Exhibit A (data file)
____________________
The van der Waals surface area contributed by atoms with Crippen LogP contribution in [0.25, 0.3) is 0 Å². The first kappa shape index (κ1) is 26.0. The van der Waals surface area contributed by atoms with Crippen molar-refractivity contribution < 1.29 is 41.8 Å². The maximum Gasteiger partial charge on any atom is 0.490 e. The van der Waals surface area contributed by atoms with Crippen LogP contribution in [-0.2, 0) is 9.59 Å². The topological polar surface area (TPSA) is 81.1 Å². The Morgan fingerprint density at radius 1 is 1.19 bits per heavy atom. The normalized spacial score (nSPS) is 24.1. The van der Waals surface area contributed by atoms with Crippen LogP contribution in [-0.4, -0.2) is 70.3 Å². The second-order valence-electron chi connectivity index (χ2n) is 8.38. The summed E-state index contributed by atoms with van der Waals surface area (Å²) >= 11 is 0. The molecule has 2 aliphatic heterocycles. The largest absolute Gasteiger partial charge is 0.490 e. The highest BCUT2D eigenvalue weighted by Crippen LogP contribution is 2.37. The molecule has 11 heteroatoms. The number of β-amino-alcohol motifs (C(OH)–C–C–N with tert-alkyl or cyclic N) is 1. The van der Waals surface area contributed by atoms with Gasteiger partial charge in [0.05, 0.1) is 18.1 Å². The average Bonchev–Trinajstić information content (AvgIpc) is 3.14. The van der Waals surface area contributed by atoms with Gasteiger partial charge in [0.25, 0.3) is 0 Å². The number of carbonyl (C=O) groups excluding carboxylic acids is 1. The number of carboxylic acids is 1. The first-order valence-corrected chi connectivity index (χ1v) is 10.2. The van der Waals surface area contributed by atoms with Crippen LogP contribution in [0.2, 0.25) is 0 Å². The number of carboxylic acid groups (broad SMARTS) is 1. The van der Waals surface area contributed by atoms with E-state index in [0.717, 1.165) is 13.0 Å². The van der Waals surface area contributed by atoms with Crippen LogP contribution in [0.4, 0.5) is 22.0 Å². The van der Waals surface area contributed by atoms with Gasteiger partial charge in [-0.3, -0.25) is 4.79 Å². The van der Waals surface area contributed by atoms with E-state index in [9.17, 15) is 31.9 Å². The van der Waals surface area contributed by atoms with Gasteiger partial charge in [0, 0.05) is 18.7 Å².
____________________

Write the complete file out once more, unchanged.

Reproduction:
The van der Waals surface area contributed by atoms with Crippen LogP contribution in [0.25, 0.3) is 0 Å². The first kappa shape index (κ1) is 26.0. The van der Waals surface area contributed by atoms with Crippen molar-refractivity contribution < 1.29 is 41.8 Å². The maximum Gasteiger partial charge on any atom is 0.490 e. The van der Waals surface area contributed by atoms with Crippen LogP contribution in [-0.2, 0) is 9.59 Å². The topological polar surface area (TPSA) is 81.1 Å². The Morgan fingerprint density at radius 1 is 1.19 bits per heavy atom. The normalized spacial score (nSPS) is 24.1. The van der Waals surface area contributed by atoms with Crippen LogP contribution in [-0.4, -0.2) is 70.3 Å². The second-order valence-electron chi connectivity index (χ2n) is 8.38. The summed E-state index contributed by atoms with van der Waals surface area (Å²) >= 11 is 0. The molecule has 2 aliphatic heterocycles. The largest absolute Gasteiger partial charge is 0.490 e. The highest BCUT2D eigenvalue weighted by Crippen LogP contribution is 2.37. The molecule has 11 heteroatoms. The number of β-amino-alcohol motifs (C(OH)–C–C–N with tert-alkyl or cyclic N) is 1. The van der Waals surface area contributed by atoms with Gasteiger partial charge in [0.05, 0.1) is 18.1 Å². The average Bonchev–Trinajstić information content (AvgIpc) is 3.14. The van der Waals surface area contributed by atoms with Gasteiger partial charge in [0.25, 0.3) is 0 Å². The number of carbonyl (C=O) groups excluding carboxylic acids is 1. The number of carboxylic acids is 1. The first-order valence-corrected chi connectivity index (χ1v) is 10.2. The van der Waals surface area contributed by atoms with Crippen LogP contribution in [0.2, 0.25) is 0 Å². The number of carboxylic acid groups (broad SMARTS) is 1. The van der Waals surface area contributed by atoms with E-state index in [0.717, 1.165) is 13.0 Å². The van der Waals surface area contributed by atoms with Crippen LogP contribution in [0.4, 0.5) is 22.0 Å². The van der Waals surface area contributed by atoms with Gasteiger partial charge in [-0.3, -0.25) is 4.79 Å². The van der Waals surface area contributed by atoms with E-state index in [9.17, 15) is 31.9 Å². The van der Waals surface area contributed by atoms with Gasteiger partial charge in [0, 0.05) is 18.7 Å².